Declassified files: Most from 1991 – but some date back to the mid-1970s

Hundreds of files are now open
Hundreds of files are now open

The files on which the News Letter report today – and over coming days – have been declassified under the 20 Year Rule and made public at the Public Record Office in Belfast.

The disclosure of many government files after two decades is being phased in to replace the old 30 Year Rule.

In order to catch up, for several years two years’ worth of files are being released each year – one set in the summer and one set at the end of the year.

The files are released based on the year in which they were closed. This batch of files is based on 1991.

That means that files which were closed in 1991 may contain documents which go back several years or a stray file from much earlier can be released late.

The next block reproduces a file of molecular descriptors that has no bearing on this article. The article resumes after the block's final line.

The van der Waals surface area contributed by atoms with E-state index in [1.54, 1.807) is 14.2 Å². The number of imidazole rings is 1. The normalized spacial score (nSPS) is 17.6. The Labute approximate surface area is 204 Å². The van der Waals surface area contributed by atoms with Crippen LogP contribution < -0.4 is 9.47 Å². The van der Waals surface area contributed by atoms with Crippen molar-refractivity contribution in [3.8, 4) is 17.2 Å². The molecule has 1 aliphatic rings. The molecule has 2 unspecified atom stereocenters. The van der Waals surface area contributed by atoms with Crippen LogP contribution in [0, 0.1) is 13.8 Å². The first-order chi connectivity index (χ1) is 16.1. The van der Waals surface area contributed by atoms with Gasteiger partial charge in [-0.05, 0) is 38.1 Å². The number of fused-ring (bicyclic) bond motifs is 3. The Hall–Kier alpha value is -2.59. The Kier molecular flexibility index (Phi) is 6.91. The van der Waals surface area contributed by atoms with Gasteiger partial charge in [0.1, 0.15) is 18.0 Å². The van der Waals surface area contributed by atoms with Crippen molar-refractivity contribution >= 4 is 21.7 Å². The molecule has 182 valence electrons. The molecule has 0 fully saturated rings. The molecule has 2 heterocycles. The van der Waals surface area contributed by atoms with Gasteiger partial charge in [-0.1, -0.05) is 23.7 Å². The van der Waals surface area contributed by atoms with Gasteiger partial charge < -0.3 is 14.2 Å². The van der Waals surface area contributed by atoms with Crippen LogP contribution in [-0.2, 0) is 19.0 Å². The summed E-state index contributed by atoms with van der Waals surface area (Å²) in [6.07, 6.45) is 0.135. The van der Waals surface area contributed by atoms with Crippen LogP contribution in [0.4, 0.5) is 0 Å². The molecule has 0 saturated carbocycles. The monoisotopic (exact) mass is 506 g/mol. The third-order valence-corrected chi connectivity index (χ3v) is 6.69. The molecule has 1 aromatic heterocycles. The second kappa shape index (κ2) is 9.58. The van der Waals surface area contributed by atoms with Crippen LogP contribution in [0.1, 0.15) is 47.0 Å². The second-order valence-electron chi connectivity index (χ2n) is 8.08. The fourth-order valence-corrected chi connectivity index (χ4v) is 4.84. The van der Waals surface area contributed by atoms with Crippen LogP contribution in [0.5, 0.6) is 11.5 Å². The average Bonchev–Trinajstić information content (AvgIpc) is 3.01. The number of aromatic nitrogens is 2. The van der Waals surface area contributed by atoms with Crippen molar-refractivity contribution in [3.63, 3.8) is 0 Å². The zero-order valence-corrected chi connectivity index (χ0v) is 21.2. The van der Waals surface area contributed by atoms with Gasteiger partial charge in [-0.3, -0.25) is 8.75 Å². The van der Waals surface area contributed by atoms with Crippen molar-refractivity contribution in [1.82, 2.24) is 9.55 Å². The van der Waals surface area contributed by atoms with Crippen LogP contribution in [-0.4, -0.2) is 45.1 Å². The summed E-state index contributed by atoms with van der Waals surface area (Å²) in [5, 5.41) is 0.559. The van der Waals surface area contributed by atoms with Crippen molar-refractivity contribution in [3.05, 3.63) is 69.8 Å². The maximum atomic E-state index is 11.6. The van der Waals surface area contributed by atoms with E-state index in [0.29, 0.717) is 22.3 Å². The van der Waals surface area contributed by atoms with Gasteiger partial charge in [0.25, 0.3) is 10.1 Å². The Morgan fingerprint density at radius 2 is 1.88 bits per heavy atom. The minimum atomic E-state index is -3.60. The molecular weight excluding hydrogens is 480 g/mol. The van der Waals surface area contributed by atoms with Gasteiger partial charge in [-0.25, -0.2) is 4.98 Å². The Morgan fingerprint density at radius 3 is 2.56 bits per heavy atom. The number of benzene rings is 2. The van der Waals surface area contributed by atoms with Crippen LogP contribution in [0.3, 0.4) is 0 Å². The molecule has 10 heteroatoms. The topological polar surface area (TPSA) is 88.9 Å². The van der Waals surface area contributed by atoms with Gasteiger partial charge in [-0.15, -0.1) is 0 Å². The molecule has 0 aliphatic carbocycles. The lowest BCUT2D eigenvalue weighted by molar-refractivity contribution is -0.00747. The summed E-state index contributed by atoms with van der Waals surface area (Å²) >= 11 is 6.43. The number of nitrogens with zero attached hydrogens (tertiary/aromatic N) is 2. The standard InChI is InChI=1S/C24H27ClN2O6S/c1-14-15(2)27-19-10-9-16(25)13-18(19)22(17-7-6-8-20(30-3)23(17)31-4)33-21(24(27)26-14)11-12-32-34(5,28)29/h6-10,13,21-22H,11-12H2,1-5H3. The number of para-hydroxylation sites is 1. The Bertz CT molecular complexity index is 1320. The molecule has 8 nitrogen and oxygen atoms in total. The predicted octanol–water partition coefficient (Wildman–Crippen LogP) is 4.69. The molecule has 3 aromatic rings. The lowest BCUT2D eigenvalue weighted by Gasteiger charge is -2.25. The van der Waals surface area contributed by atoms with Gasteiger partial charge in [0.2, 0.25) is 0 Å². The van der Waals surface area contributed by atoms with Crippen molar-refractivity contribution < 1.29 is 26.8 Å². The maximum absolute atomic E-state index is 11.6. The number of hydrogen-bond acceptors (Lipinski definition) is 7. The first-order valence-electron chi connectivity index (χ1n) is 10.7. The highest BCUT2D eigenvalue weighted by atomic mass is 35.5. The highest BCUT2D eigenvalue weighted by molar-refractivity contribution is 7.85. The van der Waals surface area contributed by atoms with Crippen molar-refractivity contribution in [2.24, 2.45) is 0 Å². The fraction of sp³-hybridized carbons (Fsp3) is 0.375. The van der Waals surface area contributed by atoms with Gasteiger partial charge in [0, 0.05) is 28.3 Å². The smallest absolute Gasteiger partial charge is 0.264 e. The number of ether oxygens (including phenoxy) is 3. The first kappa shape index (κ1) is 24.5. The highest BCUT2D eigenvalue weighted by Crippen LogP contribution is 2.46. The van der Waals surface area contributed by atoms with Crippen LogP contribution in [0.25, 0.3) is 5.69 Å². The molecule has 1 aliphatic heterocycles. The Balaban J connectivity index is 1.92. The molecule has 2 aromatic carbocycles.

In one case, a file which has been declassified goes back to the mid-1970s.

In all, 602 files are being released in full, with a further 189 files – often the most interesting and controversial – released in part, with sections blacked out or removed for reasons such as an individual’s safety or to protect national security.

A further 94 files have been fully withheld from release.

Those documents largely relate to individual prisoners or decisions about honours.

The files include both Northern Ireland Office (NIO) files and those from direct rule departments such as agriculture, environment and education.

From today, any member of the public can visit the Public Record Office of Northern Ireland (PRONI) in Titanic Quarter and view the original files for themselves.

l News Letter political editor Sam McBride and the historian Dr Eamon Phoenix will discuss the declassified files at an event organised by the Public Record Office on September 6.

Secret files and documents from the archives will be on display on the day at the PRONI building in Belfast.

Free tickets for the 1pm event can be obtained at